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AirBaltic
IATA
BT
ICAO
BTI
Callsign
AIRBALTIC
Founded 1995
Hubs
Focus cities Vilnius, Tallinn
Frequent flyer program Baltic Miles
Fleet size 31 (+8 orders)
Destinations 72
Parent company Government of Latvia
Headquarters Riga, Latvia
Key people Bertolt Flick (CEO)
Website http://www.airbaltic.com
Riga International Airport, the location of AirBaltic's head office and main hub

A/S Air Baltic Corporation, operating as AirBaltic (styled as airBaltic), is the Latvian flag carrier airline, operating after the low-cost carrier model, with its head office on the grounds of Riga International Airport in the capital, Riga.[1] Its main hub is at Riga International Airport with a secondary hub at Vilnius International Airport.

Contents

History

The airline was established on 28 August 1995 with the signing of a joint venture between Scandinavian Airlines (SAS) and the Latvian state. Operations started on 1 October 1995 with the arrival of the first Air Baltic aircraft, a Saab 340, at Riga, and that afternoon, the plane made the first passenger flight for Air Baltic.[2]

In 1996, the airline's first Avro RJ70 was delivered; and Air Baltic joined the SAS frequent flier club as a partner. 1997 saw the opening of a cargo department and, in 1998, the airline's first Fokker 50 plane was delivered. The adopted livery was mainly white, with the name of the airline written in blue on the forward fuselage, the 'B' logo being heavily stylized in blue checks. The checker blue pattern was repeated on the aircraft tailfin.

In 1999, Air Baltic became a joint stock company, and all of their Saab 340s were replaced by Fokker 50s. By September, the airline had begun operating under the European Aviation Operating Standards, or JAR ops. Air Baltic welcomed the new millennium by introducing new uniforms and opening a cargo center at Riga's airport.

The first Boeing 737-500 joined the fleet in 2003, and on 1 June 2004, Air Baltic launched services from the Lithuanian capital, Vilnius, initially to five destinations. In October 2004, Air Baltic was rebranded as AirBaltic. Their present livery consists of an all-white fuselage and lime tailfin. AirBaltic.com is displayed on the forward upper fuselage, and the word "Baltic" is repeated in white on the lower part of the tailfin.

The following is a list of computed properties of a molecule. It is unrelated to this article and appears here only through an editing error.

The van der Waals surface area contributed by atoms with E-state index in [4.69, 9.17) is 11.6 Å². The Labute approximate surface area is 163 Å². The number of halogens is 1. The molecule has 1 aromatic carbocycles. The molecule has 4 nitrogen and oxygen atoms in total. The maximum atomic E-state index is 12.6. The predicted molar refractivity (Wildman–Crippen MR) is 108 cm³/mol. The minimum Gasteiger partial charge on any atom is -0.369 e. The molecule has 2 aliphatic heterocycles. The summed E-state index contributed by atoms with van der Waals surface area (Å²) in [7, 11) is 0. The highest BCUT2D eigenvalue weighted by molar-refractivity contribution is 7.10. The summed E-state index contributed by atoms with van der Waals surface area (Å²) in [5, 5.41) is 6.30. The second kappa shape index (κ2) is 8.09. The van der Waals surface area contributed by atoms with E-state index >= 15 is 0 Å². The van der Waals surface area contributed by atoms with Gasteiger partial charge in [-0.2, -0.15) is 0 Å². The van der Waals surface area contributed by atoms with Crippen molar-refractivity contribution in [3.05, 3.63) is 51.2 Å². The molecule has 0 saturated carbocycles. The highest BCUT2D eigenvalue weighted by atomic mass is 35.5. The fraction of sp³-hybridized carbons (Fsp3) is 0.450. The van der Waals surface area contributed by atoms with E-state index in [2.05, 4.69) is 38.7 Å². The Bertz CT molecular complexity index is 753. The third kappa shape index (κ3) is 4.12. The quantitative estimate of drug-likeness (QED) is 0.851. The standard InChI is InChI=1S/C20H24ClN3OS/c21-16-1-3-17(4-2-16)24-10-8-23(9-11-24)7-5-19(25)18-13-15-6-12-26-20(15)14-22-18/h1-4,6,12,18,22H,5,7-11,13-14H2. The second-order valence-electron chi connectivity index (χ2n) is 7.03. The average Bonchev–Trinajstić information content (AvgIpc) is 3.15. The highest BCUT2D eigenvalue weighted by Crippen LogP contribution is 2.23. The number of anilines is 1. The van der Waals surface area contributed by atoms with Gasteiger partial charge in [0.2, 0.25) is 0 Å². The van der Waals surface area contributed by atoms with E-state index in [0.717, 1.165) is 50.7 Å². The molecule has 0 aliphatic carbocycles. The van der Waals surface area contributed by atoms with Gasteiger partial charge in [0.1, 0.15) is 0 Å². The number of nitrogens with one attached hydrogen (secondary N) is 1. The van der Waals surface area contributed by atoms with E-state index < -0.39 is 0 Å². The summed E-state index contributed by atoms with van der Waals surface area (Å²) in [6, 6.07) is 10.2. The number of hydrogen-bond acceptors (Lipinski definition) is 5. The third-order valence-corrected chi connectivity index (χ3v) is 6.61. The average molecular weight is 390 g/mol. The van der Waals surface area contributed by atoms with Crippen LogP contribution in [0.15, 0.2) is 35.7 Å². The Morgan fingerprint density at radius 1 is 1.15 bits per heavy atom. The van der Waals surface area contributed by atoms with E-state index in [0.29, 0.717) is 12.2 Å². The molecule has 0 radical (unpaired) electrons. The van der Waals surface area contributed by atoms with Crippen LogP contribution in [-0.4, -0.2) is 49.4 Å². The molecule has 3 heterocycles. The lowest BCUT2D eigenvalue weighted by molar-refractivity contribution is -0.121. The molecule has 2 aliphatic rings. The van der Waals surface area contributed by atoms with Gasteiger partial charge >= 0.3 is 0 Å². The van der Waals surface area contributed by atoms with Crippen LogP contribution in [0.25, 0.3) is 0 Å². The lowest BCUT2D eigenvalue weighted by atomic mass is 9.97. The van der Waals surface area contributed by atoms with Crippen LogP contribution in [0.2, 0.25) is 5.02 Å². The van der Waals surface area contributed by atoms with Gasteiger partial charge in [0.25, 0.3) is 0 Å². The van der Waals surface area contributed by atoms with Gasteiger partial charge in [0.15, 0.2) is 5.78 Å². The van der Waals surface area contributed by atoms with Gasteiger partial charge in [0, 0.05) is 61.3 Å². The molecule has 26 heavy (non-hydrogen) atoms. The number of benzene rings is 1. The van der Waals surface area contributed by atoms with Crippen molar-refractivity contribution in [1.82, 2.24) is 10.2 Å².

In December 2006, the first Boeing 737-300 joined the fleet and was configured with winglets. In July 2007, AirBaltic introduced an online check-in system.[3] It was the first online check-in system in the Baltic states. In Spring 2008, two long-haul Boeing 757 joined the existing AirBaltic fleet. On 10 March 2008, it was announced that in the next three years the airline would acquire new aircraft, experiencing the largest fleet expansion in the company's history. The new additions will be next generation Q400 aircraft.

AirBaltic previously had strong links with SAS, which owned 47.2% of the airline (the Latvian state holds the remainder) until January 2009, when they sold all their shares to AirBaltic management. It operates frequent flights to SAS hubs in Copenhagen, Oslo and Stockholm. The airline formerly used the SAS EuroBonus frequent flyer programme, but now has its own: BalticMiles. Some products and services are still shared with SAS, including co-ordinated timetabling and shared airport lounges.

AirBaltic is not a member of any airline alliance. At the moment, however, codeshare agreements are in place with several Star Alliance airlines and others.